Device Toolbar Toggle Device Toolbar Toggle: Toggles the “device toolbar” on and off. This allows the developer to select a device and manually enter the pixel dimensions of the screen and scale of the page. This is useful for ensuring that the page looks correct in a variety of devices
Elements Panel Elements Panel: Shows a view of the current page’s Document Object Model (DOM) tree as HTML. Selecting a given node (element) will highlight it in the page and show it’s applied CSS in the “Styles” panel. Developers can also modify this element and corresponding CSS (“Styles” panel) live and see the results directly in the browser. Important Note: The HTML shown in this panel isn’t necessarily the source code of the page, as it will show elements and attributes that have been dynamically added after the page is loaded. Changes to the HTML/CSS/JavaScript in this mode will not save to the source file.
Console Panel Console Panel: shows a JavaScript console pane. JavaScript calls to “console.log()” will show the resultant text in this window. Additionally, all JavaScript errors will show up in this location in red. Developers can also write small JavaScript code snippets to be executed immediately within the context of the page.
Sources Panel Sources Panel: shows a list of all items included in the page (ie: all images, CSS, JavaScript, etc) and their corresponding locations of origin. Developers can click on an item to show it’s contents in the middle (preview) panel. If the selected item is a JavaScript file, developers can (in the “debugger” panel) set breakpoints and watch variables to help identify and debug a misbehaving piece of JavaScript code.
Network Panel Network Panel: is used to get additional insights into requested and downloaded resources. Developers can start/stop the recording of a log that tracks all resources loaded including their corresponding status code, type, time (latency), size of the resource and the initiator of the request
Performance Panel Performance Panel: enables a tool that allows developers to record and analyze all the activity in their applications as they run. It’s the best place to start investigating perceived performance issues. This is done by recording a timeline of every event that occurs after a page loads and analyzing the corresponding FPS, CPU, and network requests.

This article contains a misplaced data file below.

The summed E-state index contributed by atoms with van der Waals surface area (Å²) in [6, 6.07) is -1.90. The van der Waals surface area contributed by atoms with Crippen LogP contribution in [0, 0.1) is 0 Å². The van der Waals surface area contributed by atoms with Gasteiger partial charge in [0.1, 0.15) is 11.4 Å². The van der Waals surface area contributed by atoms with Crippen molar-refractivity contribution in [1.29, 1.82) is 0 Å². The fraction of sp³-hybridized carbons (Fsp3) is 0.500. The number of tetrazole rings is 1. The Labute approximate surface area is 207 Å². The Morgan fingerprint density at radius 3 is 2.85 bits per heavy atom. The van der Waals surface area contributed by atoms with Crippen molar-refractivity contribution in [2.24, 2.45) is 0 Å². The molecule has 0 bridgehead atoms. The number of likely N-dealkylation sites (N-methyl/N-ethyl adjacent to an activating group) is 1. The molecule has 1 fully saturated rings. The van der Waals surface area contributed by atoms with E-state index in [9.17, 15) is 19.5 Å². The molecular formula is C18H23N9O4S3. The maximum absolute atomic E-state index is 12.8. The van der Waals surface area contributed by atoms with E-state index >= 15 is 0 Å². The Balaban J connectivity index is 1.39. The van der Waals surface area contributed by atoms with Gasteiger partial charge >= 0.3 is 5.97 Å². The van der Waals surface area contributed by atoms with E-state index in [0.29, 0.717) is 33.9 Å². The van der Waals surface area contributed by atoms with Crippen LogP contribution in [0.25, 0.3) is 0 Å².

Memory Panel Memory Panel: provides more detailed debugging information than the timeline by enabling developers to record detailed CPU/Memory profiles such as a “JavaScript CPU Profile”, “Heap Snapshot”, “Allocating Timeline” and “Allocation Profile”.
Application Panel Application Panel: (previously, the “resource” panel) allows developers to inspect and manage client-side storage, caches, and resources. This includes: key-value pairs stored in “Local Storage”, access to IndexedDB Data (a JavaScript-based object-oriented database used to store data locally), a “Web SQL” explorer (depreciated in favour of IndexedDB), as well as access to stored cookies and cache data. This is very useful in verifying that your application is storing data correctly on the client side.
Security Panel Security Panel: gives an overview of a page from a security standpoint including: Certificate verification (indicating whether the site has proven its identity with a TLS certificate), Transport Layer Security (TLS) connection (Note: TLS is often referred to by the name of it’s predecessor, SSL) and Subresource security (indicating whether the site loads insecure HTTP subresources – ie: “mixed content”).
Audits Panel Audits Panel: is used to analyze a page as it loads. Once a page has finished loading, the audit provides suggestions and optimizations for decreasing page load time and increase perceived (and real) responsiveness. For example, it might suggest that a developer “Remove unused CSS rules” or “Combine external JavaScript” in an effort to optimize network utilization and page performance.

NOTE: As of Chrome 83, the "Audits" panel is now the "Lighthouse" panel (see:
Error Icon Error Icon: displays the number of errors present in the “Console Pane”. To review the errors, simply switch over to the Console pane and locate the items highlighted in red.
Customize Icon Customize Icon: controls where the Developer Toolbar should be placed relative to the browser, as well as a collection of all related settings and preferences for the tool set.
Close Icon Close Icon: closes the Developer Toolbar.

Core Technologies

Additionally, we will cover a number of topics surrounding the following technologies (in no particular order):

JavaScript (ES5 & ES6)

Javascript Logo

A huge focus of this course will be on JavaScript. In fact – JavaScript will be the only official programming language that we will be studying in this course. While we will be interacting with HTML5 and CSS3, neither is considered a “programming language” in the same way that C, C++ or JavaScript is. HTML5 and CSS3 are instead considered markup languages and style sheet languages respectfully – that is, they describe presentation, whereas programming languages describe function. Regardless, we will be focusing exclusively on JavaScript and how a number of very sophisticated tools and frameworks can help us create efficient and functional web applications.